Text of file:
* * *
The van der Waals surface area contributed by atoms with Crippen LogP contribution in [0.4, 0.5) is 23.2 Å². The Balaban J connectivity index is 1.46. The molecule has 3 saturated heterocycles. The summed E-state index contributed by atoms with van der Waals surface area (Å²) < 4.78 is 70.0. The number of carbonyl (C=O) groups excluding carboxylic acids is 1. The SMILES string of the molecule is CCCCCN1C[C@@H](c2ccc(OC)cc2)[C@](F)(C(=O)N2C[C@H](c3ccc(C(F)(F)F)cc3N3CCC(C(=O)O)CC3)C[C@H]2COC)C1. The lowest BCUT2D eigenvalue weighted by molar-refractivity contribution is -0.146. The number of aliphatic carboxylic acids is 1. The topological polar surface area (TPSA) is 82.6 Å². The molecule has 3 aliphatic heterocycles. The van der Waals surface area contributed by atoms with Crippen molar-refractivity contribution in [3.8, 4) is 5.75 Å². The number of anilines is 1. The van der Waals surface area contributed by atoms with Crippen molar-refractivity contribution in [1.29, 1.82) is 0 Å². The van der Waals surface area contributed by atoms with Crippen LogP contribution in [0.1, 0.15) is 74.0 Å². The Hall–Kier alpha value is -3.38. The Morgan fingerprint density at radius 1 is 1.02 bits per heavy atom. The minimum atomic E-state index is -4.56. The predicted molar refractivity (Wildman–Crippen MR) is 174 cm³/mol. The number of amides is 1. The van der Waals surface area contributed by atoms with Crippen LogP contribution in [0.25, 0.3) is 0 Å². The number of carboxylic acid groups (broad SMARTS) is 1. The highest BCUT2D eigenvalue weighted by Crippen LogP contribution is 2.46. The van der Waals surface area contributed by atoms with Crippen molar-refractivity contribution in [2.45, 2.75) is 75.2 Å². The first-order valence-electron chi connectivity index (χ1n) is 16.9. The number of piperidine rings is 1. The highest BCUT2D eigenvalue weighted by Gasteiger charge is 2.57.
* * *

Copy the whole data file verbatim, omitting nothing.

The van der Waals surface area contributed by atoms with Crippen LogP contribution in [0.4, 0.5) is 23.2 Å². The Balaban J connectivity index is 1.46. The molecule has 3 saturated heterocycles. The summed E-state index contributed by atoms with van der Waals surface area (Å²) < 4.78 is 70.0. The number of carbonyl (C=O) groups excluding carboxylic acids is 1. The SMILES string of the molecule is CCCCCN1C[C@@H](c2ccc(OC)cc2)[C@](F)(C(=O)N2C[C@H](c3ccc(C(F)(F)F)cc3N3CCC(C(=O)O)CC3)C[C@H]2COC)C1. The lowest BCUT2D eigenvalue weighted by molar-refractivity contribution is -0.146. The number of aliphatic carboxylic acids is 1. The topological polar surface area (TPSA) is 82.6 Å². The molecule has 3 aliphatic heterocycles. The van der Waals surface area contributed by atoms with Crippen molar-refractivity contribution in [3.8, 4) is 5.75 Å². The number of anilines is 1. The van der Waals surface area contributed by atoms with Crippen molar-refractivity contribution in [1.29, 1.82) is 0 Å². The van der Waals surface area contributed by atoms with Crippen LogP contribution in [0.1, 0.15) is 74.0 Å². The Hall–Kier alpha value is -3.38. The Morgan fingerprint density at radius 1 is 1.02 bits per heavy atom. The minimum atomic E-state index is -4.56. The predicted molar refractivity (Wildman–Crippen MR) is 174 cm³/mol. The number of amides is 1. The van der Waals surface area contributed by atoms with Crippen LogP contribution in [0.25, 0.3) is 0 Å². The number of carboxylic acid groups (broad SMARTS) is 1. The highest BCUT2D eigenvalue weighted by Crippen LogP contribution is 2.46. The van der Waals surface area contributed by atoms with Crippen molar-refractivity contribution in [2.45, 2.75) is 75.2 Å². The first-order valence-electron chi connectivity index (χ1n) is 16.9. The number of piperidine rings is 1. The highest BCUT2D eigenvalue weighted by Gasteiger charge is 2.57.